Here we can see, “cat5e vs cat6”
Ethernet cables are upgraded continuously to extend bandwidth speeds and reduce noise, so knowing which to select is often tricky. During this article, we’ll break down the differences between CAT5e and CAT6, so you’ll make an informed decision and find the simplest solution for your application.
What is CAT5e Cable?
CAT5e, also called Category 5e or Category 5 Enhanced, maybe a network cable standard ratified in 1999. CAT5e offers significantly improved performance over the old CAT5 standard, including up to 10 times faster speeds and a significantly greater ability to traverse distances without being impacted by crosstalk. CAT5e cables are typically 24-gauge twisted pair wires, which may support Gigabit networks at segment distances up to 100 m.
What is CAT6 Cable?
CAT6, derived from Category 6, came out only a couple of years after CAT5e. CAT6 may be a standardized twisted pair cable for Ethernet that’s backward compatible with CAT5/5e and CAT3 cable standards.
Like CAT5e, CAT6 cables support Gigabit Ethernet segments up to 100 m, but they also leave use in 10-Gigabit networks over a limited distance. At the start of this century, CAT5e typically ran to the workstations, whereas CAT6 was used because of the backbone infrastructure from router to switches.
CAT5e vs. CAT6 Bandwidth
Both CAT5e and CAT6 can handle speeds of up to 1000 Mbps or a Gigabit per second. this is often quite sufficient for the speed of far and away from the foremost internet connections. the prospect is little that you currently have an online reference to achieve up to 500 Mbps speed.
The main difference between CAT5e and CAT6 cable lies within the bandwidth; the cable can support data transfer. CAT6 cables are designed for operating frequencies up to 250 MHz, compared to 100 Mhz for CAT5e. This suggests that a CAT6 cable can process more data at an equivalent time. Consider it because of the difference between a 2- and a 4-lane highway. On both, you’ll drive an equivalent speed, but a 4-lane highway can handle far more traffic at an equivalent time.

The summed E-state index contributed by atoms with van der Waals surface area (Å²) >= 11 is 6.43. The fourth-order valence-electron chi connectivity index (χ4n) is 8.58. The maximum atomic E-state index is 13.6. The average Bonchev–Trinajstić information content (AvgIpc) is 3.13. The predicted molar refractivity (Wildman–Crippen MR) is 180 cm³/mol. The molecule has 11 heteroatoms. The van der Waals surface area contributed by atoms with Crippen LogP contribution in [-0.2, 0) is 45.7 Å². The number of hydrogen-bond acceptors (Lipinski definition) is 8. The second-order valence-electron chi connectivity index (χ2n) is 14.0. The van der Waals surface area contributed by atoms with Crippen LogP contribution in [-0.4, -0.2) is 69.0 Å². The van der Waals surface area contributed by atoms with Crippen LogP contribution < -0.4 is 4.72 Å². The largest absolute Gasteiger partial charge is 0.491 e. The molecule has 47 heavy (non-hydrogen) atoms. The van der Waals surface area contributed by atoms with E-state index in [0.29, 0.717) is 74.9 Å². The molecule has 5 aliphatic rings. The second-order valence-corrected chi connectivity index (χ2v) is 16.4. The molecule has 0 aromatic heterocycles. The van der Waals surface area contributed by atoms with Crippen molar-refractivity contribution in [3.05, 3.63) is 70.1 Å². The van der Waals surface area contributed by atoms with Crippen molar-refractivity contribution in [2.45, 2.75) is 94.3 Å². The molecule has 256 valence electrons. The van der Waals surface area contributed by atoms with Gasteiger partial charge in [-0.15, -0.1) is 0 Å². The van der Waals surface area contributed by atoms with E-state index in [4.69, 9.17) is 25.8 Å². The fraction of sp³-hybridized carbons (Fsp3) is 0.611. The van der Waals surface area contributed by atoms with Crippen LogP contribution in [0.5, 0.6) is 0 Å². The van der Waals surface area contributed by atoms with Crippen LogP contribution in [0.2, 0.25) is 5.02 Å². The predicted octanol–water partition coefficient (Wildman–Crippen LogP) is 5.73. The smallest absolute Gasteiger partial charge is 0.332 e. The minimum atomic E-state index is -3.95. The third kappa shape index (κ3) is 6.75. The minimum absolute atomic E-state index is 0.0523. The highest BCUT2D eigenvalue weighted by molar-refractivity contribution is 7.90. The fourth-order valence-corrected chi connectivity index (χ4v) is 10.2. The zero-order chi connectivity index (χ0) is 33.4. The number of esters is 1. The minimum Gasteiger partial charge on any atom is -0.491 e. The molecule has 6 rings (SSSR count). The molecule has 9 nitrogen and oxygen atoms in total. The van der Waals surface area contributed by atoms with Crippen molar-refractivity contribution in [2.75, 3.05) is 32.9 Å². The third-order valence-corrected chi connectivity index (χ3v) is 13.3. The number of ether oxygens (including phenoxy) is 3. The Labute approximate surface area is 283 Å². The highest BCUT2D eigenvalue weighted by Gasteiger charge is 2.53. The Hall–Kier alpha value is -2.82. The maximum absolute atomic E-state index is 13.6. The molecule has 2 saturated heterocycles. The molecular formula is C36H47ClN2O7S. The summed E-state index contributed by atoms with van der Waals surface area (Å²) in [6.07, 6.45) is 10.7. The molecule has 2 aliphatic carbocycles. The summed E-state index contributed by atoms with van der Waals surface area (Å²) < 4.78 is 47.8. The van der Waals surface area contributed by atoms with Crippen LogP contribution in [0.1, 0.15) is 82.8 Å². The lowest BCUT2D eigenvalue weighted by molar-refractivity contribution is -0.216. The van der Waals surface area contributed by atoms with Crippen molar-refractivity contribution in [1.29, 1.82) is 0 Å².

CAT5e vs. CAT6 Speed
Because CAT6 cables perform up to 250 MHz, which is twice that of CAT5e cables (100 Mhz), they provide accelerates to 10GBASE-T or 10-Gigabit Ethernet, whereas CAT5e cables can support up to 1GBASE-T or 1-Gigabit Ethernet.
CAT5e vs. CAT6 Crosstalk
CAT5e and CAT6 are both twisted-pair cables. Both use copper wires, with typically 4 twisted pairs (8 wires) per cable. In the past, the 250 MHz performance provided by CAT6 was often achieved by employing a nylon spline within the wiring, which isolated each of the four twisted pairs, making the cable rigid. Nowadays, CAT6 cables are more flexible, using other methods to scale back noise.
Regardless of whether a spline is employed, CAT6 features more stringent specifications for crosstalk and system noise. As a result, not only does CAT6 provide significantly lower interference or Near-End Crosstalk (NEXT) within the transmission compared to CAT5e, it also improves Equal-Level Far-End Crosstalk (ELFEXT), Return Loss (RL), and Insertion Loss (IL). The result’s less system noise, fewer errors, and better data transmission rates.
CAT5e vs. CAT6 Maximum Length
Both CAT5e and CAT6 offer lengths of up to 100 m per network segment. the utmost achievable speeds will never be met beyond this length. This will end in a slow or failing connection, or maybe no connection in the least. If it’s required to hide distances longer than 100 m, the signal is often amplified with repeaters or switches.